Sunday, February 19, 2012

CyberPower CP1000AVRLCD

The CyberPower CP1000AVRLCD Intelligent UPS/Surge Suppresser/Voltage Regulator offers you protection from brownouts, spikes and power outages, and is a great little device for the money.

The unit has a power capacity of 1000VA/600 Watts and has nine NEMA 5-15R receptacles (5 with battery backup, surge suppression and voltage regulation, 4 with surge suppression and voltage regulation only), and it also has inputs/outputs for RJ11/45 and Coax filtering and surge suppression.

CyberPower’s GreenPower technology means that the Automatic Voltage Regulation feature only kicks in if there is a drop or spike in the supplied current, and it reduces energy consumption by 75% over comparable units. Surge protection is rated @ 1080 Joules, and it has an easy to read LCD screen that displays 11 different functions, including input and output voltage, load, and approximate run time on battery given the current load.

It also has both a USB and Serial port for connection to your PC, and comes with a copy of PowerPanel Personal Edition UPS Management software which allows you to status the UPS from the PC and interfaces with Windows power management to automatically close files and shut down the PC.

I have a 20” iMac, a Windows Media Center PC with a 19” LCD screen, a 1 terabyte external hard drive, and my FiOS router plugged in to the 5 battery protected outlets. With all devices powered on, load is at ~ 38%, with peaks of 50% during reboots. Estimated runtime @ 38% utilization is 14 minutes, more than enough time for a clean shutdown. The PC is the real hog at the trough here, though; when only the iMac, hard drive and router are on, estimated run time is a whopping 60 minutes.

The unit is compact and light, weighing in at about 16 lbs, stays cool to the touch, and is virtually silent; all enormous plusses, and it also has more available outlets then most units in its price range. I have our inkjet printer/scanner, another external hard drive and a small digital cable box that I use with the Media Center PC plugged into the 4 suppression/AVR only outlets, allowing me to unplug everything with one swift pull in the case of a severe lightning storm. Pretty cool.

I like this baby so much that I’m going to order another one for my entertainment center. The battery backup will keep my Cable box/DVR and my DVD recorder from resetting, and protect the LCD TV and audio components from brownouts and spikes. It will give me “one plug pull” in an emergency for the entertainment center also. Nice.

The only drawback to the unit is that although it’s advertised as having “widely spaced outlets to accommodate transformer plugs”, that’s not the case at all. I have no idea why they would put this claim so prominently in their product description when it’s so obviously false, but they do. You can plug in 3 standard power cords and 1 transformer block, at best, on the 5 outlet battery side.

One way to deal with this is by using one or two 1’ extension cords for your power block devices, although CyberPower strictly forbids the use of both extension cords and power strips with their unit. Nein, Verboten! Use of said devices will result in the voiding of both the 3 year warranty on the UPS and the $350,000 connected device replacement feature, so proceed down this avenue at your own risk. I can see why they have this caveat; you could plug any piece of crap power strip or threadbare extension cord in and create a massively dangerous situation.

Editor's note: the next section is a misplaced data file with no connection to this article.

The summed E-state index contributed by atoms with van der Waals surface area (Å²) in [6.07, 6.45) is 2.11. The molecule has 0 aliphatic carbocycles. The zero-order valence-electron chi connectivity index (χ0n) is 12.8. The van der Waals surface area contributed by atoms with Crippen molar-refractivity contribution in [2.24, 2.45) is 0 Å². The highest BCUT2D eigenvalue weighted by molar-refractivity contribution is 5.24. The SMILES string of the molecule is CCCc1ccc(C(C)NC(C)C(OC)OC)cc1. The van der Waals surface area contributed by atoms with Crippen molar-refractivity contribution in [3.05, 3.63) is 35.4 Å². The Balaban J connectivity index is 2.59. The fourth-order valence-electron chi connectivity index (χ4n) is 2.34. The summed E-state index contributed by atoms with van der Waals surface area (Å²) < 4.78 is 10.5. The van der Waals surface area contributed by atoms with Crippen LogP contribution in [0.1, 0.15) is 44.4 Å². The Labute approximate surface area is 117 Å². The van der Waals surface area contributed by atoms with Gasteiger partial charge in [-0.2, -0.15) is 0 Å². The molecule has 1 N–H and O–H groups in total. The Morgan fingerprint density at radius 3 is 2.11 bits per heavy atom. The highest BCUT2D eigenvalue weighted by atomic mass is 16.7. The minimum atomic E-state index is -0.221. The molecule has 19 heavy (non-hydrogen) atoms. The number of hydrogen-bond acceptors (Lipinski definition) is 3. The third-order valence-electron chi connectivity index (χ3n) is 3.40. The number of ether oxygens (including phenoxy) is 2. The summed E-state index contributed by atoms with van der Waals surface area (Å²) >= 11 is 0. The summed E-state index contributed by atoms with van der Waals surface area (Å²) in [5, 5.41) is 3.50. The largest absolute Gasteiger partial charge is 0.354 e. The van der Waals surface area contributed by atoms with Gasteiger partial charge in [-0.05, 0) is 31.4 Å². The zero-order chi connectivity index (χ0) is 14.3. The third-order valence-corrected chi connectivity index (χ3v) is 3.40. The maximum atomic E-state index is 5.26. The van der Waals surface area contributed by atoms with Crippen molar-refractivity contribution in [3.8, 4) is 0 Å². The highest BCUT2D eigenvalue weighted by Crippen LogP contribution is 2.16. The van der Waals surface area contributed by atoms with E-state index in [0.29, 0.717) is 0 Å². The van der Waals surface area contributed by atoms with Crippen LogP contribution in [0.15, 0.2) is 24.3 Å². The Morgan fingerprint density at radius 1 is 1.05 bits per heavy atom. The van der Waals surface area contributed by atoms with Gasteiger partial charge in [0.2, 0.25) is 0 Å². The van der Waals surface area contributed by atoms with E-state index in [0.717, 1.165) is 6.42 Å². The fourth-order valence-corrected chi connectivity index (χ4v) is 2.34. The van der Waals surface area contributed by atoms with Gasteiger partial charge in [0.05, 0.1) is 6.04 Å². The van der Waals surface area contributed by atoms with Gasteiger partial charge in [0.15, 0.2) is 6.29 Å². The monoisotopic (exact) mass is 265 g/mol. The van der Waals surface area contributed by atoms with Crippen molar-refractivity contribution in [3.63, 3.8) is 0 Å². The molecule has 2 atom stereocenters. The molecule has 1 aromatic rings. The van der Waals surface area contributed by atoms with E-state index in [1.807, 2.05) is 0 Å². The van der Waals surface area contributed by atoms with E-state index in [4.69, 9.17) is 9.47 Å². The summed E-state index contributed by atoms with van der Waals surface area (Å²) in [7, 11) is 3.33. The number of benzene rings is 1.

My advice is; if you’re going to bend the rules, do it right. Use a short, heavy gauge cord like the ones referenced above, or a small, high quality power strip, and only use it to allow for transformer plugs, e.g.: don’t use a power strip so that you can plug in an additional 8 or 9 devices into the UPS and overload it. That’s a very dumb and dangerous thing to do. I saw that little light bulb going on in your collective heads; don’t be that chucklehead.

You can find this unit at Staples for ~$120, or online at Amazon ($106) and Walmart ($111) . That’s pretty short money for a little protection and peace of mind.

While we’re on the subject of protection and peace of mind, here’s another helpful little tip; I have a small, open, 2 shelf bookcase with lattice style sides under my desk. All cords, connectors and power strips are on it, protecting them from wandering feet and rising fluids. I have the cords woven through the latticed sides for a little added strain relief also.

Because my home office is in my basement, the bookcase itself sits on a thick block of Styrofoam, so that if there is water, it won’t soak into the wood and wick its way up to the electronics. That’s a little trick I learned from the ServiceMaster guy the last time we had water issues. Also, the PC tower itself is up on a wheeled tower stand. There should be nothing in direct contact with your floor.

Keeping everything up and semi mobile not only protects you from minor flooding, it will also help with heat dissipation and makes it easier to clean under the desk. Beware the deadly dust bunny.

End Of Transmission.

1 comment:

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